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Many employers ask prospective employees to provide references, both personal and professional, before hiring. Employers use these references to help determine a prospective employee's character. If asked to write a job reference for a friend, you should aim to give clear, honest insight into the character of the person you're writing a reference for.
Open your letter of reference by briefly introducing yourself and stating that you're writing a letter of reference on behalf of your friend. Reveal how long you have known the person you're writing the reference for.
Use concise sentences to describe the work ethic and moral character of your friend, but don't go overboard with adjectives. A couple of well-chosen adjectives will do. Too many adjectives, no matter how flattering to your friend, will make your letter sound contrived. Be honest and flattering in your letter of reference, but don't sound as if you're trying too hard to make your friend look good.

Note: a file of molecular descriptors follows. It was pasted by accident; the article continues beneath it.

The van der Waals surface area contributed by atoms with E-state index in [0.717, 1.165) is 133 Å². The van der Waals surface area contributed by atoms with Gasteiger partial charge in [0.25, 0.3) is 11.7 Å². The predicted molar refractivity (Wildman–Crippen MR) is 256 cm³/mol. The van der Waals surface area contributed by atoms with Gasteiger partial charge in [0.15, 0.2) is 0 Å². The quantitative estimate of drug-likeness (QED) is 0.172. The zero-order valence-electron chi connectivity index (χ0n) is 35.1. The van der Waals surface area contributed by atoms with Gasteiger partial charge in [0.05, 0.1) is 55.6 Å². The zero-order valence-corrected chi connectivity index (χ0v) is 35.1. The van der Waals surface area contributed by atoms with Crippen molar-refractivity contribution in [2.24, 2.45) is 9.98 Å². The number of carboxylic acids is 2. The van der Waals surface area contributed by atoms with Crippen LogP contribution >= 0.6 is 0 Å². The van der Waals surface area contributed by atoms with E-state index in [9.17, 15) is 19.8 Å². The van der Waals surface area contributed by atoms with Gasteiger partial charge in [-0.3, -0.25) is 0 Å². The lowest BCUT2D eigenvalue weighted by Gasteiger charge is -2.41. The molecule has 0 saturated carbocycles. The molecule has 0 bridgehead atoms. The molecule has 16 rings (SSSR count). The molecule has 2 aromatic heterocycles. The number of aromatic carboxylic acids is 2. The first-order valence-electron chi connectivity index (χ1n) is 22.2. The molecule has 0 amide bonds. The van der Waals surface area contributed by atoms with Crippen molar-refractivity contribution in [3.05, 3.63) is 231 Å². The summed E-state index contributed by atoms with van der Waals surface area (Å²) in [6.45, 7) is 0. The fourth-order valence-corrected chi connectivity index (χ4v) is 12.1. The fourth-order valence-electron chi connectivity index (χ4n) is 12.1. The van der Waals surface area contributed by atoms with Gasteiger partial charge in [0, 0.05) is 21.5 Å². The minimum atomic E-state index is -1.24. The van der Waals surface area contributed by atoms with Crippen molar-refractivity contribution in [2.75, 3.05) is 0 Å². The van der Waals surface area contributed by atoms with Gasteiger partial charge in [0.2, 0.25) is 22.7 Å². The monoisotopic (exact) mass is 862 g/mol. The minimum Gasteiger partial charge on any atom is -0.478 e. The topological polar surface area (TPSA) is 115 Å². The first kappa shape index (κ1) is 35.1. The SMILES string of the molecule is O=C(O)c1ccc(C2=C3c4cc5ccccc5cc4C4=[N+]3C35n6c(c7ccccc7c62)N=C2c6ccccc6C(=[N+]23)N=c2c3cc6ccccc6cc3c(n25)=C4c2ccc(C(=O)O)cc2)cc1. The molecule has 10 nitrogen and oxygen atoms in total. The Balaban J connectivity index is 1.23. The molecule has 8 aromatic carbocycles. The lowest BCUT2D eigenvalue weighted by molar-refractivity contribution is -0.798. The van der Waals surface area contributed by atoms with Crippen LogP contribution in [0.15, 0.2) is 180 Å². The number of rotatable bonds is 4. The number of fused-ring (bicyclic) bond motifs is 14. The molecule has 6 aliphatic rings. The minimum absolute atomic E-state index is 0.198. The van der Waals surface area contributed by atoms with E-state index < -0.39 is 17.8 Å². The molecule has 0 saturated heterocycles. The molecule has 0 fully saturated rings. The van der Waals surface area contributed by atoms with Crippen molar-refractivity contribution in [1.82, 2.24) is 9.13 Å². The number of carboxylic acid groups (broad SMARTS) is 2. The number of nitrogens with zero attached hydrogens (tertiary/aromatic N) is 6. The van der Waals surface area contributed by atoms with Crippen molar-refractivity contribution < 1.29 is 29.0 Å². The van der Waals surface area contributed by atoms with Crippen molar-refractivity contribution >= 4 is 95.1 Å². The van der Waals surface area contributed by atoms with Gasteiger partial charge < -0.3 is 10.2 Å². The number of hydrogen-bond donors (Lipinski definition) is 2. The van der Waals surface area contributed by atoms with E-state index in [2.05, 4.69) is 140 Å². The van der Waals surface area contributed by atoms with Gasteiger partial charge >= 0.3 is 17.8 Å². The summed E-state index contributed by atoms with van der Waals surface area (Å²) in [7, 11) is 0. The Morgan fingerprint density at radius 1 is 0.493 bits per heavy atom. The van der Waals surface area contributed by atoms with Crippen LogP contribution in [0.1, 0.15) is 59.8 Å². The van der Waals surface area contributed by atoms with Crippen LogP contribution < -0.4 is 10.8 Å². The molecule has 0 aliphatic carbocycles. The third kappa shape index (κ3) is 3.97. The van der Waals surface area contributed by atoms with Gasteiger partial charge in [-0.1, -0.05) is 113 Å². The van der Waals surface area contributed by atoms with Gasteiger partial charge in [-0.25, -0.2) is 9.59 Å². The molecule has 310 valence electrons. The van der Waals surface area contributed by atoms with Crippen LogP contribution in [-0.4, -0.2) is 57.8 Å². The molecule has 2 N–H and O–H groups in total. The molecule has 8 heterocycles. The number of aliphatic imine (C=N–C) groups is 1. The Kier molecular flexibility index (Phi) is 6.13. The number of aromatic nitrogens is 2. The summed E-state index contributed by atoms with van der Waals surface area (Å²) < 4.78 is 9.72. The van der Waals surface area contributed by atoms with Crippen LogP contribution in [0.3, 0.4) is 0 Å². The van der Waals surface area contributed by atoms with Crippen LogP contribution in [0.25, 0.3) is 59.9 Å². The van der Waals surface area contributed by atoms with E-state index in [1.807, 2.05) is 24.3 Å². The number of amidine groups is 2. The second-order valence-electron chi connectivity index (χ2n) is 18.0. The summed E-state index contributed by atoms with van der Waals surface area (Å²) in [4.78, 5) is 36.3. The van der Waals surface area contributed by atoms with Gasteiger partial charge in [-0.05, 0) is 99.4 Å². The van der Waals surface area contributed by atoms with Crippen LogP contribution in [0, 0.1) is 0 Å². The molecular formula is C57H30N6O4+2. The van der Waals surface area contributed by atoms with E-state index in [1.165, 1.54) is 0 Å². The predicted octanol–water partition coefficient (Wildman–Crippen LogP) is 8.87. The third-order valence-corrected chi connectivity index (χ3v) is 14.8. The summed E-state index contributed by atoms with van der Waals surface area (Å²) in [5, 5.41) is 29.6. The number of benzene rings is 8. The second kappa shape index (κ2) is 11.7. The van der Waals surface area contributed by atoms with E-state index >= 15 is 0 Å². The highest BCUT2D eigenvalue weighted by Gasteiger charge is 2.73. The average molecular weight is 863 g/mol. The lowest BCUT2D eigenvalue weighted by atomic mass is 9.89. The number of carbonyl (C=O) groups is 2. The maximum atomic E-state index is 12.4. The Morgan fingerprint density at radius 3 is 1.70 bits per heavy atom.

Give details about any work experience you've had with your friend. If you can add anything regarding his or her timeliness and dedication to finishing a job, be sure to include it. If you have concrete examples, give them without going into too much detail. Aim to keep your letter at around one page and no more than one and a half pages.
Conclude your letter by stating that you recommend your friend for the job and why. Tell the prospective employer why your friend would be a valuable asset to the company. Include your contact information and state that you are available for further questions if need be.
Carl Hose is the author of the anthology "Dead Horizon" and the the zombie novella "Dead Rising." His work has appeared in "Cold Storage," "Butcher Knives and Body Counts," "Writer's Journal," and "Lighthouse Digest.". He is editor of the "Dark Light" anthology to benefit Ronald McDonald House Charities.